After many delays, the final product fumbles on release
“No Man’s Sky” is an action survival game made by indie studio Hello Games released on Aug 9. It had high expectations but unfortunately has missed the mark on many points.
The game is set in an infinite universe with every star and planet you see in the sky a place you can visit in your ship. You will mine, explore, craft and trade items to complete your goal of reaching the center of the universe. However, the player can also just explore as they see fit.
“No Man’s Sky” was certainly an ambitious undertaking, and the infinite universe is impressive. However, when it comes to gameplay and entertainment value, the game falls short. The game boasts that no two planets or animals are alike. While that may be true, because each ecosystem is randomly generated by a set of parameters, the game lacks any real sense of purposeful beauty; no human thought went into the design, just a set of random props.
In each system you will gather materials to create warp fuel so you can reach the next start system. This rinse-and-repeat tactic eventually becomes tedious, and there’s a long way to the center. The game’s inventory system is rather unintuitive and is a chore to deal with. Your suit and ship have very limited space and most of that space will be used to hold the materials you need to fuel your life support systems and mining laser.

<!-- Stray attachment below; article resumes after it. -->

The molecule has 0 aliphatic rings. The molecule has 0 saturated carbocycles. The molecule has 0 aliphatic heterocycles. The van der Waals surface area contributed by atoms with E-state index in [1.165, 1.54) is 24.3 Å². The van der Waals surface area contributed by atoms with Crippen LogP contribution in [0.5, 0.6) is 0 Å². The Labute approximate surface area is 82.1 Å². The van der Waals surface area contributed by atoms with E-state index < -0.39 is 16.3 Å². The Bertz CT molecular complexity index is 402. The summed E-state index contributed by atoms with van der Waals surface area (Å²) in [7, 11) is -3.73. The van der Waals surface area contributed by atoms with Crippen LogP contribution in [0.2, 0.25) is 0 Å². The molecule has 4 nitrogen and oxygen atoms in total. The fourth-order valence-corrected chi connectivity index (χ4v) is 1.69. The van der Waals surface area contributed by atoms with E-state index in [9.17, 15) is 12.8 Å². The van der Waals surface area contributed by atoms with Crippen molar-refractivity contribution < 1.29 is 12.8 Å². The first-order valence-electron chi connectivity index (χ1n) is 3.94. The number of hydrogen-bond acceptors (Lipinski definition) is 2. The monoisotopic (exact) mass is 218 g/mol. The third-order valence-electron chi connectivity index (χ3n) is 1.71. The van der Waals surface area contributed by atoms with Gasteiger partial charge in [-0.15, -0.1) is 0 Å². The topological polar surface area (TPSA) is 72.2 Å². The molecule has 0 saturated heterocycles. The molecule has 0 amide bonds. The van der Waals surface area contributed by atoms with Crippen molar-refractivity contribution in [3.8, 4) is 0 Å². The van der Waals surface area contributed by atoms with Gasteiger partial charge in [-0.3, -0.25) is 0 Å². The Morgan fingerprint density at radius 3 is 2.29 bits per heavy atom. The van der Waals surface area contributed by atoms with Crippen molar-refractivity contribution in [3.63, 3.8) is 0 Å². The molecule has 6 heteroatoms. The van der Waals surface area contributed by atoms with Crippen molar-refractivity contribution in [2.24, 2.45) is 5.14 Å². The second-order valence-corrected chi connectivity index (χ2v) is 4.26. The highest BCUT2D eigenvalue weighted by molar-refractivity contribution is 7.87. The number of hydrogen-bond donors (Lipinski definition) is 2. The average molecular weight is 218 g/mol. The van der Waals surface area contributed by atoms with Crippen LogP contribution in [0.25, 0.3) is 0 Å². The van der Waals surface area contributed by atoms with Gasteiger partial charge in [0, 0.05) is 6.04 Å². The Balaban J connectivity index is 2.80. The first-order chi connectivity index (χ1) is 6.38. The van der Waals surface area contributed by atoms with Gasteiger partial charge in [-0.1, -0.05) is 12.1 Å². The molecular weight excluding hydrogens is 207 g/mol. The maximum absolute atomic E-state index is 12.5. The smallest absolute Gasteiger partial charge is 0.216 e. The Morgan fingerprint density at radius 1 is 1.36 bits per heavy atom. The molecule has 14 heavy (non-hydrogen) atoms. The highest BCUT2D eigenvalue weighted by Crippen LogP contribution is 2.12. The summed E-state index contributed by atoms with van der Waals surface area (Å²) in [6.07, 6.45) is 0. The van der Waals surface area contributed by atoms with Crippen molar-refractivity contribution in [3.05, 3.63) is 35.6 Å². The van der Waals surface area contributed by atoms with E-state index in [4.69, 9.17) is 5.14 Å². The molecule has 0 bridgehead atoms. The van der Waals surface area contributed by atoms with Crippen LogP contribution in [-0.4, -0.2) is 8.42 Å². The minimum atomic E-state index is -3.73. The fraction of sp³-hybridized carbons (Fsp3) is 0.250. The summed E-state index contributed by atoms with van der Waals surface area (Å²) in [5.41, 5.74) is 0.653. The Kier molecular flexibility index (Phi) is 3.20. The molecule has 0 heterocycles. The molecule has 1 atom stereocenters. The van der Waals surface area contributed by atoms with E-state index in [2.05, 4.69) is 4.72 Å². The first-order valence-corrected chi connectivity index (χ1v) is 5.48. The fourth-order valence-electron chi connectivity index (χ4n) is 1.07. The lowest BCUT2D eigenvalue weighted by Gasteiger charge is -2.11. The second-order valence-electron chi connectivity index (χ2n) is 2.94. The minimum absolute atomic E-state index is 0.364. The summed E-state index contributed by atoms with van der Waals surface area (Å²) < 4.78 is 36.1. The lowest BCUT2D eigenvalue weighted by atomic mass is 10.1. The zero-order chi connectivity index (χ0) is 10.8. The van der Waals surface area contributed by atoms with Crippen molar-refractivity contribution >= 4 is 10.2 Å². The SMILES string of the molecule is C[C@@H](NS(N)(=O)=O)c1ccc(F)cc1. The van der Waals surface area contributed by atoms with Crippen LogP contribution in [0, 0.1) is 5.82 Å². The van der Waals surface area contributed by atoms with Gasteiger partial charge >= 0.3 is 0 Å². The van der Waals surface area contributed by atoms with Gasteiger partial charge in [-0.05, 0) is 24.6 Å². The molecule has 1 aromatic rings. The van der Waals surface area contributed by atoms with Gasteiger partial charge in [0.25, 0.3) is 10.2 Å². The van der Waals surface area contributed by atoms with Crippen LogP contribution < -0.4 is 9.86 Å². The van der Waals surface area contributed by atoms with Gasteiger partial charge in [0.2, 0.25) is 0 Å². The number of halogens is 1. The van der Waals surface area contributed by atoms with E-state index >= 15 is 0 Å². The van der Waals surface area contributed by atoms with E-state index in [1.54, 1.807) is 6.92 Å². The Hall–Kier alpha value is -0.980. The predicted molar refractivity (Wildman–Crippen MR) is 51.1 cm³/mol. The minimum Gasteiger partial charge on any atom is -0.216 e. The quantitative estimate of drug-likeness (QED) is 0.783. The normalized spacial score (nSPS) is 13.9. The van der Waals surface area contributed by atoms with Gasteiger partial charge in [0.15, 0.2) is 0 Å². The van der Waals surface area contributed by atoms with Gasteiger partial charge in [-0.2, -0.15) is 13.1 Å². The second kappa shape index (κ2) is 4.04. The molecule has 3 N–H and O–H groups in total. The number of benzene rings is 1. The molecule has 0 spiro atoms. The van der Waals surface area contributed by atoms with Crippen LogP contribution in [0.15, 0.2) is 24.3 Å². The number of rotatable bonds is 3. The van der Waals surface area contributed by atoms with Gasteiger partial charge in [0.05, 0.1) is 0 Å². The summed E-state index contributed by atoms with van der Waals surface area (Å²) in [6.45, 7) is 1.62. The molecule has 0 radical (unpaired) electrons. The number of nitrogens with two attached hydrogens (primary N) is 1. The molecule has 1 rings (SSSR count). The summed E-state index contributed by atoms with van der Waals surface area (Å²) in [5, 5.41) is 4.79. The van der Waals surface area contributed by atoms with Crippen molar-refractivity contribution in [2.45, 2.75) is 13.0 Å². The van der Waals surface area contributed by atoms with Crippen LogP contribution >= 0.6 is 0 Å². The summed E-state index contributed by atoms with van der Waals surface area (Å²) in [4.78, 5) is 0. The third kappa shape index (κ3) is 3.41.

In the days leading up to the game Sean Murray, one of the directors, mentioned that the game would include multiplayer. However, literally days before the release, he tweeted that there was no multiplayer and that it was never intended to have that feature, despite multiple interviews where he stated that it would be included. This gave the people who bought the game a sense that they were lied to.
Combat in the game is dull as well. The only things you will fight planetside are robots, and the pirates that attack you in space are easily dealt with. There’s no excitement to the combat in the game.
“No Man’s Sky” tried to hit many marks, but there’s just not enough in the game to justify the $60 price tag. Hello Games has promised free updates to add more features, but as it stands the game feels monotonous. Players are better off renting the game to see for themselves, or skipping the game entirely.